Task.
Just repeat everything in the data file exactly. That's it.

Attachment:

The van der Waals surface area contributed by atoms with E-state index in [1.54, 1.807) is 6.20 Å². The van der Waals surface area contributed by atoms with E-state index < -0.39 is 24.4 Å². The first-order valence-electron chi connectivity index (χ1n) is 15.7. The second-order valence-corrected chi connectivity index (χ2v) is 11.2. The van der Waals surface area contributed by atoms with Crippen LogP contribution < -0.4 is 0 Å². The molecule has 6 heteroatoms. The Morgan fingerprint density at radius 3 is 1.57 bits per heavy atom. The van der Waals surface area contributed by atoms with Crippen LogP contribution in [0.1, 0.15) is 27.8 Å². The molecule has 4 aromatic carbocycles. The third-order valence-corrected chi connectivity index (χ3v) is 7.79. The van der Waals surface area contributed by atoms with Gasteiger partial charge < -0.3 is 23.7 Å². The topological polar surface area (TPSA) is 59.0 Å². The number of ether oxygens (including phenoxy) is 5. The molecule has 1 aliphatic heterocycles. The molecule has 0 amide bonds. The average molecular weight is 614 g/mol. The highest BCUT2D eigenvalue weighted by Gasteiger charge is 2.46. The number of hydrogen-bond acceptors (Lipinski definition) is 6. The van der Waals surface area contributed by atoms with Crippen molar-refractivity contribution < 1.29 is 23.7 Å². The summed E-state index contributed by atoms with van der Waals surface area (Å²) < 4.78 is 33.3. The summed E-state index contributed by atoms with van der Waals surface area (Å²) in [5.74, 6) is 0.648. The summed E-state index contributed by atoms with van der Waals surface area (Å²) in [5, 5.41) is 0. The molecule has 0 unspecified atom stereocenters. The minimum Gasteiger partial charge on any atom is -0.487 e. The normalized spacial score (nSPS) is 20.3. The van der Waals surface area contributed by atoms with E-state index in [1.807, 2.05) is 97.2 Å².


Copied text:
The van der Waals surface area contributed by atoms with E-state index in [1.54, 1.807) is 6.20 Å². The van der Waals surface area contributed by atoms with E-state index < -0.39 is 24.4 Å². The first-order valence-electron chi connectivity index (χ1n) is 15.7. The second-order valence-corrected chi connectivity index (χ2v) is 11.2. The van der Waals surface area contributed by atoms with Crippen LogP contribution < -0.4 is 0 Å². The molecule has 6 heteroatoms. The Morgan fingerprint density at radius 3 is 1.57 bits per heavy atom. The van der Waals surface area contributed by atoms with Crippen LogP contribution in [0.1, 0.15) is 27.8 Å². The molecule has 4 aromatic carbocycles. The third-order valence-corrected chi connectivity index (χ3v) is 7.79. The van der Waals surface area contributed by atoms with Gasteiger partial charge < -0.3 is 23.7 Å². The topological polar surface area (TPSA) is 59.0 Å². The number of ether oxygens (including phenoxy) is 5. The molecule has 1 aliphatic heterocycles. The molecule has 0 amide bonds. The average molecular weight is 614 g/mol. The highest BCUT2D eigenvalue weighted by Gasteiger charge is 2.46. The number of hydrogen-bond acceptors (Lipinski definition) is 6. The van der Waals surface area contributed by atoms with Crippen molar-refractivity contribution < 1.29 is 23.7 Å². The summed E-state index contributed by atoms with van der Waals surface area (Å²) < 4.78 is 33.3. The summed E-state index contributed by atoms with van der Waals surface area (Å²) in [5.74, 6) is 0.648. The summed E-state index contributed by atoms with van der Waals surface area (Å²) in [5, 5.41) is 0. The molecule has 0 unspecified atom stereocenters. The minimum Gasteiger partial charge on any atom is -0.487 e. The normalized spacial score (nSPS) is 20.3. The van der Waals surface area contributed by atoms with E-state index in [1.807, 2.05) is 97.2 Å².